If you’re too busy to watch the full moon rise just after dusk, and can’t get away from work to see a solar eclipse, head over to Olafur Eliasson’s mesmerizing exhibition at Tanya Bonakdar Gallery in Los Angeles. Titled “The speed of your attention,” the four-gallery delight will put you in mind of such planetary magic even if you’re in a rush and don’t have time to lie back and contemplate the magnificence of the cosmos.
The DNA of the Icelandic-Danish artist’s exhibition can be traced back to the Light and Space artists who put Southern California on the artistic map in the 1960s and to dance club culture from the 1990s, when disco balls spun overhead and chill rooms provided respite from the storm raging on the main floor. It’s an impressive lineage, deftly weaving together the conviction that the senses are meant to be stimulated and the mind made to be expanded.
No matter where you begin your trip through Eliasson’s wonder-inducing adventure, you’ll find yourself revisiting works just to see how you see them differently after you’ve seen others.
In a small gallery to the left of the front door hang three gorgeous watercolors: two painted on large sheets of paper and the third on a log. The cylindrical piece of driftwood stands vertically in the far corner, like a totem or sentinel or architectural ghost. Its water-smoothed surface has been saturated the same way the surfaces of the works on paper have: in subtle gradations that evoke sunrises and sunsets glistening off calm bodies of water.
The main gallery features another driftwood watercolor (in the near corner) and three riveting wall-works. Each is made of circles and ovals of colored glass that Eliasson has inset in one another, sometimes concentrically but more often obliquely. That compositional shift gives their literal flatness great spatial depth. It also suggests that they are in motion. More important, their textured, reflective surfaces catch light in a way that makes you want to move around them, catching reflections of the other pieces in the room.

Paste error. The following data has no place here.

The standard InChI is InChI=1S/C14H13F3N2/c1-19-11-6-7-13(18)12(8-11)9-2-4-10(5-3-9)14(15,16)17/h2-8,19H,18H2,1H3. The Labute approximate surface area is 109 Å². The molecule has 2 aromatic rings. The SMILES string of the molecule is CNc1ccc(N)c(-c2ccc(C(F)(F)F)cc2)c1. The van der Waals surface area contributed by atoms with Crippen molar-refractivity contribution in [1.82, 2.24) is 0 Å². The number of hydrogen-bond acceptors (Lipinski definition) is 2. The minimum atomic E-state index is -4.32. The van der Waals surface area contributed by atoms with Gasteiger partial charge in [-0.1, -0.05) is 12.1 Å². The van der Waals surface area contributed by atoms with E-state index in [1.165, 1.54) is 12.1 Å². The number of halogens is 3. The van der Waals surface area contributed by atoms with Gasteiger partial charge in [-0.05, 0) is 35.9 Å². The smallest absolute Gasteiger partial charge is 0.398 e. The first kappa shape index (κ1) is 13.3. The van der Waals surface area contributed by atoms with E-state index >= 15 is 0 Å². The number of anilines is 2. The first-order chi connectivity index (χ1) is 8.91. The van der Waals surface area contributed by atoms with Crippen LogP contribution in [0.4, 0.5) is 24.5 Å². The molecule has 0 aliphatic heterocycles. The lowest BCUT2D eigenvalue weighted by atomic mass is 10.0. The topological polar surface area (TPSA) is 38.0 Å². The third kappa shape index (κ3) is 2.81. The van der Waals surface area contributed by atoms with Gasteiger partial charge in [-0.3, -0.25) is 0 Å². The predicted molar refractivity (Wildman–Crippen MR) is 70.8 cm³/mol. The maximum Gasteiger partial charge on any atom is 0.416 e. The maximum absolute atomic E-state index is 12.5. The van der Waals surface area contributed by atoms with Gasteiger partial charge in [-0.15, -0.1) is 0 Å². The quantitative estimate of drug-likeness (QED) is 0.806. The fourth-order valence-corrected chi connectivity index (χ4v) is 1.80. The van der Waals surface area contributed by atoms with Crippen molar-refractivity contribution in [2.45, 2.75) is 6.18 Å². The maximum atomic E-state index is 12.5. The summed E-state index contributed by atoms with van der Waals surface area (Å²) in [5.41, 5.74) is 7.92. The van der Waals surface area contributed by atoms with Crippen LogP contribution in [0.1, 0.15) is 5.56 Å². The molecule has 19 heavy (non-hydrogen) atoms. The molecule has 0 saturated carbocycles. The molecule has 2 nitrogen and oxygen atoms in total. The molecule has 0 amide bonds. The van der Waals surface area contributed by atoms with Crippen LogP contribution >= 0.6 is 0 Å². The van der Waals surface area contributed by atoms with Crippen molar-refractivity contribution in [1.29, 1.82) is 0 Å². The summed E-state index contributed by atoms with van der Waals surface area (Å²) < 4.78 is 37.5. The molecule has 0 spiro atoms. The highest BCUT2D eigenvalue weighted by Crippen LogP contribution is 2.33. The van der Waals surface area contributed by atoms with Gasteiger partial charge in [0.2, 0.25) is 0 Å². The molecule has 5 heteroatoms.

The remaining two galleries, both darkened, steal the show.
“Retinal flare space” consists of a row of three glass disks hanging from the ceiling at eye level. They rotate slowly as a projector shines a circle of light through them. Softly colored circles and slices of illumination travel around the room, emerging from and disappearing into the bright orb of projected light, where the three colors (cyan, magenta and yellow) mix and eclipse. Eliasson strikes just the right balance between fast and slow, creating an entrancing experience that opens onto infinity.
The five pieces that hang from the ceiling in a rear gallery resemble — and function — like lights. Each is a 3-D stained glass window illuminated from within so that its stainless steel frame casts patterned shadows on the walls, floor and ceiling. Together, the five metallic-tinted sculptures trace the step-by-step transformations that take place when a cube becomes a sphere — and back again. They also trace the changes that take place when day turns into night — and vice versa.
Your attentiveness does something similar. As it expands and intensifies, time seems to slow down and fly by. That may not be magic, but it’s redemptive and thrilling.